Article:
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8. After all warp ends have been mea-sured, cut the yarn and tie the end to the apron rod. (Photo 11)
9. Remove the yarn from the warping peg. Hold it tightly in your hand and with a pair of scissors cut the end of the loop. Tie the bundle into an over-hand knot. (Photos 12a - b)
10. Wind the warp onto the warp beam by turning the warp beam crank handle clockwise. When the warp has been rolled around the beam once, insert heavy paper between the layers to separate them. (Photo 13)
11. Continue rolling the warp and paper onto the warp beam. Stop every couple of full turns of the warp beam and pull fi rmly on the warp to tighten the warp and paper on the beam.12. Stop winding when the front end of the warp is about 8" from the heddle. Undo the knot in the end of the warp.
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16. Work back and forth across the warp, tightening all the groups. Pat across the warp to make sure the ten-sion is even. (Photo 16)
17. Tie the ends of each group in a bow tie. You are now ready to weave.
13. Unclamp the loom from the table and turn it around to face you and work from the front. You have two warp ends in each slot. Take one end out of each slot and thread it through the adjacent hole using the thread-ing hook. Work from one edge of the weaving to the other until all holes have been threaded. (Photos 14a–b)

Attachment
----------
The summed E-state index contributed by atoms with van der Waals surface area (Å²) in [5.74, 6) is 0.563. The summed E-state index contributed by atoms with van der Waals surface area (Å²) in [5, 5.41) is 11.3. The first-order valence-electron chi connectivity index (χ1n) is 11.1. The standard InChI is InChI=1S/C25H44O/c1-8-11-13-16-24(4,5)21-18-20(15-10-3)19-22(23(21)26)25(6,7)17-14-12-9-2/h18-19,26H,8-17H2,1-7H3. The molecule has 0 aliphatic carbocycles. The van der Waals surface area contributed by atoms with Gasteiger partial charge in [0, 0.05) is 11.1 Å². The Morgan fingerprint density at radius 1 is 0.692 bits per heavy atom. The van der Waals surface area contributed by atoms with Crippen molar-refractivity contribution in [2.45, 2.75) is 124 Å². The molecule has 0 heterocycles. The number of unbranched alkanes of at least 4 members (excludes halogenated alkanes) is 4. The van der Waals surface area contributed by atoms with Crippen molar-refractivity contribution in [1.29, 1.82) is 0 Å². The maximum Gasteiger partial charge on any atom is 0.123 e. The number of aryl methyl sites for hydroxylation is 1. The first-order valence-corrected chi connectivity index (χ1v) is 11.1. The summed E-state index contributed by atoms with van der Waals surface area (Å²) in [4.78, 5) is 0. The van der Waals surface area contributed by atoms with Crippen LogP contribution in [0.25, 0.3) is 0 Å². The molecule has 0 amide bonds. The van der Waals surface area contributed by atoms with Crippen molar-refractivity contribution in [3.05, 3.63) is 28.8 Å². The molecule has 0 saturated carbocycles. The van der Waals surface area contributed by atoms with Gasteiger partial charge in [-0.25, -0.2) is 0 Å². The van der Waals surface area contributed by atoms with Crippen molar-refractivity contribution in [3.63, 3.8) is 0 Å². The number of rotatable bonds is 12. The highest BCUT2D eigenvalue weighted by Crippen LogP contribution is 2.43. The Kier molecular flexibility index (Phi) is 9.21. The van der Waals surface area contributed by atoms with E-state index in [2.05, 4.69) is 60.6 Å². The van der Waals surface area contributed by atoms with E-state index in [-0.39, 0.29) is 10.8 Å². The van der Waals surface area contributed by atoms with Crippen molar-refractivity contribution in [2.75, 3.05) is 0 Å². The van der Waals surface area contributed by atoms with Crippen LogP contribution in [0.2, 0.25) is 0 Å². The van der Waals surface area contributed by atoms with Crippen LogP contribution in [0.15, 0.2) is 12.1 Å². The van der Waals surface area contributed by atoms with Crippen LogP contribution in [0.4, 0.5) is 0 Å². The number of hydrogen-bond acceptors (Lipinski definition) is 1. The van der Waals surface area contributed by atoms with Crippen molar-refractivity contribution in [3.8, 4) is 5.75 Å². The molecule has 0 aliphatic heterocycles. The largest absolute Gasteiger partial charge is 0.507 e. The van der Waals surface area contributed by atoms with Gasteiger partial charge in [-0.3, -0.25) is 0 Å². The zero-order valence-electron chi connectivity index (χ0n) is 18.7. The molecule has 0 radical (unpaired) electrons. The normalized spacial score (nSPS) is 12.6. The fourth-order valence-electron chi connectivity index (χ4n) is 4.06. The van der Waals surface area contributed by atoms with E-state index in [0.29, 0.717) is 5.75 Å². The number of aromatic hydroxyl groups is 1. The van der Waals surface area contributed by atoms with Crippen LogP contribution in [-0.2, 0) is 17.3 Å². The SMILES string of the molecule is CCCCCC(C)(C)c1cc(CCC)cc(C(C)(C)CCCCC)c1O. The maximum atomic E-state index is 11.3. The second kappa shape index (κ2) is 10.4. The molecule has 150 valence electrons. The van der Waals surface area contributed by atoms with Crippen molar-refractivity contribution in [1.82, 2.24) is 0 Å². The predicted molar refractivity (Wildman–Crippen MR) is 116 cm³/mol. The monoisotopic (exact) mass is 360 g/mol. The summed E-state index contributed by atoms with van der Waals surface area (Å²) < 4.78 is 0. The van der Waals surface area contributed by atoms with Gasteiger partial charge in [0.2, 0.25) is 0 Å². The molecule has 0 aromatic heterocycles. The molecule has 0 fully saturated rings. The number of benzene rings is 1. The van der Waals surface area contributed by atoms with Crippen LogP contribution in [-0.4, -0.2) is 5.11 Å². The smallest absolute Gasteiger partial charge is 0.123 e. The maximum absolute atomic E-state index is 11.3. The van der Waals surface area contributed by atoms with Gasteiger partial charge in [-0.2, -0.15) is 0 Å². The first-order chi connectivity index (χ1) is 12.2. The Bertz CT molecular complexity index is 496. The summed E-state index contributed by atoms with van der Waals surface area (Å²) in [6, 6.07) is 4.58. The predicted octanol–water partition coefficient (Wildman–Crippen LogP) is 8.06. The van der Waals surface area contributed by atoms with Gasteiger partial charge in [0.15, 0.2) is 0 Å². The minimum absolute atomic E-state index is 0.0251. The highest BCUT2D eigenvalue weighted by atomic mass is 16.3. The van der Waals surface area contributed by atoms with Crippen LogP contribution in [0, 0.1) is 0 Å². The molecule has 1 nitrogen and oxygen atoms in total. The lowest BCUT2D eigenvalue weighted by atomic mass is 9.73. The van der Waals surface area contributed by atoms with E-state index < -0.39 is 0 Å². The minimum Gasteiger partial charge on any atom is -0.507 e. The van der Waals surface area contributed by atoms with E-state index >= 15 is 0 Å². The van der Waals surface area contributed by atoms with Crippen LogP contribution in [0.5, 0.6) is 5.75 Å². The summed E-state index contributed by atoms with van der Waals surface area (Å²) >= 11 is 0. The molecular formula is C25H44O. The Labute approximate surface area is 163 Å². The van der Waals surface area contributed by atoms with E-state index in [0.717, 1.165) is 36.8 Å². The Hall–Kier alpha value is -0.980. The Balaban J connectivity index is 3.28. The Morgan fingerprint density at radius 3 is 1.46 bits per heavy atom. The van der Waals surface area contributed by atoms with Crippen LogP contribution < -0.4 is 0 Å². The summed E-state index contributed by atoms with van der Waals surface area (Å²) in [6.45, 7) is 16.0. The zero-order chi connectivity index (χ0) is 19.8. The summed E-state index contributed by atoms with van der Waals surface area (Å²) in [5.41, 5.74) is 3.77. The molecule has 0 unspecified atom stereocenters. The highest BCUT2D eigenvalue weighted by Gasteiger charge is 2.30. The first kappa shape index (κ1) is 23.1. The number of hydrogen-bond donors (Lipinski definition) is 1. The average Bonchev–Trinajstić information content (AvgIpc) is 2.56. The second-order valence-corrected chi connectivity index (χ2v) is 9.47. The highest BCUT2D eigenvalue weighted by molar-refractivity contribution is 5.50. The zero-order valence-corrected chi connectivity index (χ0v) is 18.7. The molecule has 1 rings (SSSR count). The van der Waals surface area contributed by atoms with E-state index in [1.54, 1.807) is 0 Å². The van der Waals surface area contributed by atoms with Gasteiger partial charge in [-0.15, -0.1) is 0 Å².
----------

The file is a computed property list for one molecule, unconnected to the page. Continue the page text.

14. Bring the apron rod around and over the top of the front beam so that it is about 6" from the heddle.15. Select a 1" group of threads at the center of the warp and bring them over the top of the apron rod, divid-ing them in half. Tie them together around the apron rod using a sur-geon’s knot. It’s like starting to tie your shoes, except you go around twice. Complete tying 1" groups. (Photos 15a–c)
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warp out evenly so that your weaving project can begin on an even, uniform warp. Use scrap yarn about the same size as your project yarn. Weave three rows without beating and then press these in place with the heddle. Your warp should be evenly spread; if not, repeat. (Photo 19)